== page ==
Is Britain’s Covid test shortage unique, and is Brexit to blame?

A shortage of Covid home test kits is hitting the UK – with supply chain issues being blamed. For weeks, the NHS website has been running out of kits almost as soon as they become available, and pharmacies in the highest demand area have also run dry.

Despite some commentary suggesting otherwise, this shortage does not seem to be unique to the UK – although the picture is complicated and different countries have different issues depending on how they use the tests. The UK policy of emphasising testing and distributing them for free is among a complicated set of reasons for particularly high demand.

One country facing very similar problems to the UK is Ireland, which has a similar system for distributing the lateral flow kits: they are in theory available for free in pharmacies, or ordered from a government website.

But Ireland’s website was actually suspended ahead of Christmas because of stock issues, and pharmacies have reported a drop in deliveries.

Other neighbouring countries such as France and Belgium have also faced a run on tests in recent months, with shortages in some pharmacies hitting the headlines in France at the beginning of December, and Belgium in November.

But while the lateral flow kit shortage is not limited to the UK – and so unlikely to be a result of a reason like Brexit – it is far from universal. Each country has taken a slightly different strategy in tackling Covid, and the way home testing kits are used as part of the wider ecosystem of policies is the a major effect on supply.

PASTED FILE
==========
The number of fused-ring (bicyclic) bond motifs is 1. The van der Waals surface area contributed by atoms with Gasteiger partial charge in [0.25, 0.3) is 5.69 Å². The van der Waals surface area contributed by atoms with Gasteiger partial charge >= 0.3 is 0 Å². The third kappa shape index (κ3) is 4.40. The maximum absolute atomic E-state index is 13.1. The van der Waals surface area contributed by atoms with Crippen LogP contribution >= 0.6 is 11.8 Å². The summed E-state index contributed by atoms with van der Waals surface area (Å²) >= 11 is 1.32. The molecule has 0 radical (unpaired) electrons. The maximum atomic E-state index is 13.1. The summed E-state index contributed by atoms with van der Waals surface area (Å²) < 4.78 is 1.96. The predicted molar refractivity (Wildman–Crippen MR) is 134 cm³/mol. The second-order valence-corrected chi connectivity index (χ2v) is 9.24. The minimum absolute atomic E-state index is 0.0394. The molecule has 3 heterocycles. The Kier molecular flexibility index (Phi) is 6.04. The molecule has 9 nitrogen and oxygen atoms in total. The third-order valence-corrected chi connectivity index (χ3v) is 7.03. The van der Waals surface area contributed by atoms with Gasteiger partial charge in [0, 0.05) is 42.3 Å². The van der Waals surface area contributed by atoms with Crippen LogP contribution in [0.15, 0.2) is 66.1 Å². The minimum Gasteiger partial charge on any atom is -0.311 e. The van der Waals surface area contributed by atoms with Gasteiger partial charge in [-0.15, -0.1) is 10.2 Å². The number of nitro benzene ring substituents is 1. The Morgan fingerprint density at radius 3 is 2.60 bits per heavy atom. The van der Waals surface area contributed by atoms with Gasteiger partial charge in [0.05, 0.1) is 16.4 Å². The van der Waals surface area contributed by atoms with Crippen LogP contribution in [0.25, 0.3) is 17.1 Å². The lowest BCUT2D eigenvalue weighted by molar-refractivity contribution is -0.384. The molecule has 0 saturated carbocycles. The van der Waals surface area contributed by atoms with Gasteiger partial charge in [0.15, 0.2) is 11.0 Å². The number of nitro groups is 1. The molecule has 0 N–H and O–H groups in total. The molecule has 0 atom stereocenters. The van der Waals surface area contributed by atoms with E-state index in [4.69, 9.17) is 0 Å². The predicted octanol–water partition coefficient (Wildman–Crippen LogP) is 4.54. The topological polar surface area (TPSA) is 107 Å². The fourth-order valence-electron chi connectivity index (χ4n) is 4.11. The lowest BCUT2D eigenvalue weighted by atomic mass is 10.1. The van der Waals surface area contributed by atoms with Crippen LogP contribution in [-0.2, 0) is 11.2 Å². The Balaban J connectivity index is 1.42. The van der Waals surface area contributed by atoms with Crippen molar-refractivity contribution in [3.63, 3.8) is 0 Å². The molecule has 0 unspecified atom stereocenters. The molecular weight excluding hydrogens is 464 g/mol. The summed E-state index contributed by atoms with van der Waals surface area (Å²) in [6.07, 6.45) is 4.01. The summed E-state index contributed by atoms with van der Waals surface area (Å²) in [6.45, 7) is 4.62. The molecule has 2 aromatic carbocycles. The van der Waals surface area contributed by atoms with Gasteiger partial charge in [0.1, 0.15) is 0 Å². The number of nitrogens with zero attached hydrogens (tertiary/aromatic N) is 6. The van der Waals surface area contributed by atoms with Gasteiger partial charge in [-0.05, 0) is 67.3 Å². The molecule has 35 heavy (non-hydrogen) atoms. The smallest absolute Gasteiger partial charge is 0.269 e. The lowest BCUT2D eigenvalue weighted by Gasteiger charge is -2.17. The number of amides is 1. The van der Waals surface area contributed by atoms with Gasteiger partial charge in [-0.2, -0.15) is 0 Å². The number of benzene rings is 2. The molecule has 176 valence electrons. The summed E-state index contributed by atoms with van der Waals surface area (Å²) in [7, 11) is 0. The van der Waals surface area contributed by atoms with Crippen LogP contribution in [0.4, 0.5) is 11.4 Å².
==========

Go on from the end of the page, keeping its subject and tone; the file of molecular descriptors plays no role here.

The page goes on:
In Britain, the tests are required to come out of self-isolation early, and the government’s messaging has heavily emphasised at-home testing as a way of keeping safe – especially ahead of seeing family members at Christmas. It is unsurprising, therefore, that demand is particularly high.

But the approach taken by the UK has not been mirrored in all European countries. Germany and Greece, for example, are two EU member states which previously offered free tests, but have stopped doing so.

The reasoning behind this approach was the same in both countries: health authorities argued that the availability of free, rapid, at-home testing was discouraging people from getting a Covid vaccine. If someone thinks they can stay safe simply by testing, it is argued, they might see it as an alternative to getting their jab.

As a result, both countries began to impose charges in the summer and autumn – with some exemptions for people on low incomes and other categories. Pharmacists in Germany have said this has significantly hit demand for tests. Unsurprisingly, shortages have not really been an issue in either country. While vaccination was the publicly stated reasoning for imposing charges in both countries, the backdrop of an international run on at home kits was inevitably the context in the policy change.

Supply in all countries is also inevitably affected by one-off factors, such as whether a particular contractor has actually delivered tests on time, or whether delivery services are overstretched. In Britain, distribution issues at Royal Mail and Amazon have sometimes been blamed. In this respect, the shortage of tests is similar to the situation in the early days of Covid vaccine distribution, with supplies limited in various countries but not others, often for reasons that would have been difficult to predict. Indeed, concerns about a shortage of tests is nothing new – it been voiced across Europe at different times since March 2020, with the situation waxing and waning in different countries. But a combination of factors means it is particularly acute now.


Douglas Mateo

Douglas holds a position as a content writer at Neptune Pine. His academic qualifications in journalism and home science have offered her a wide base from which to line various topics. He has a proficiency in scripting articles related to the Health industry, including new findings, disease-related, or epidemic-related news. Apart from this, Douglas writes an independent blog and assists people in living healthy life.